Joseph & Stewart Alsop discuss the Taft-Hartley bill, on the President's desk awaiting action. They assert that there was no basis for the widespread assumption that he would sign it, even though the worst of it had been taken out in the final form, largely through the efforts of Senator Irving Ives of New York and others.

With the increasing threat of a third party challenge by Henry Wallace, the President was less likely to sign the bill. It would be practical to do so, as it was certain to pass over his veto. And the majority of the Cabinet favored signing it. But Secretary of Labor Lewis Schwellenbach was opposed to it. On a political basis, a third party could split the vote sufficiently to cost the Democrats both New York and California, thus potentially the election.

As the Alsops had discussed the previous week, Mr. Wallace's speaking tour of the country had attracted large crowds, and a third party effort was only awaiting his approval and that of the Communists and fellow travelers. No sensible labor leader wanted a third party, and especially not one headed by Mr. Wallace, for its inevitable Communist taint.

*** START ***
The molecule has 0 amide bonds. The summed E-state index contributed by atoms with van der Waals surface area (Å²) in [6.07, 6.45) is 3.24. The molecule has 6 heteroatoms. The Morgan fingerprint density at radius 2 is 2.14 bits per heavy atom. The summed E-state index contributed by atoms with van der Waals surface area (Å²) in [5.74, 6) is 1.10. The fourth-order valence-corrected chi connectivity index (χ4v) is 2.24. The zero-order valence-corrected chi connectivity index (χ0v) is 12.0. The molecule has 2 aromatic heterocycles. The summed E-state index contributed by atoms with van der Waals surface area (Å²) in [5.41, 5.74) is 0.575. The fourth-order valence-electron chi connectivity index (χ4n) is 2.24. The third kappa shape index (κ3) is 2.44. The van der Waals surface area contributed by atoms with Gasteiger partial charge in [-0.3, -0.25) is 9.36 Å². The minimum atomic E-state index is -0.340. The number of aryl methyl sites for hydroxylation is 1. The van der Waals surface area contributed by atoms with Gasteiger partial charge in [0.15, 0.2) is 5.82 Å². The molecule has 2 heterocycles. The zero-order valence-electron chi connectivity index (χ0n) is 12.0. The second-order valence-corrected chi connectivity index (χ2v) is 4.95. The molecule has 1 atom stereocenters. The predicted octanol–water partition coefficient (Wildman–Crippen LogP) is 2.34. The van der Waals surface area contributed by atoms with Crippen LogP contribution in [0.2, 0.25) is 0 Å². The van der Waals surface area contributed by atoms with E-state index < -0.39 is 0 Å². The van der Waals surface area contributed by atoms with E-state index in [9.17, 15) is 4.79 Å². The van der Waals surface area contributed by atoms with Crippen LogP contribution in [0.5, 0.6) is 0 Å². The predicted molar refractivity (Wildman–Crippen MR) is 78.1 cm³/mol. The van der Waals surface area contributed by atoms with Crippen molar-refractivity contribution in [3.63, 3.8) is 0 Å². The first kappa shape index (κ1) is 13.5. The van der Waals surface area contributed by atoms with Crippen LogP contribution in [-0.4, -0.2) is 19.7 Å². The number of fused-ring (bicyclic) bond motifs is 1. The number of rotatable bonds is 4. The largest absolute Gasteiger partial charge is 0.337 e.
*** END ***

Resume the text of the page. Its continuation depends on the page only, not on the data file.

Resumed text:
Labor thus opposed the President's signature on the bill, for if he were to sign it, they could not fight against a third party movement and for the President, leaving labor on the sidelines in 1948, opening the door for a Communist-supported third party. The opposite would be the case should the President veto both the tax legislation, favorable to the rich, and the labor bill. The labor leaders would then turn to the President, leaving former Vice-President Wallace with no issue except his differences over foreign policy and disapproval of the Truman Doctrine and its bypassing of the U.N.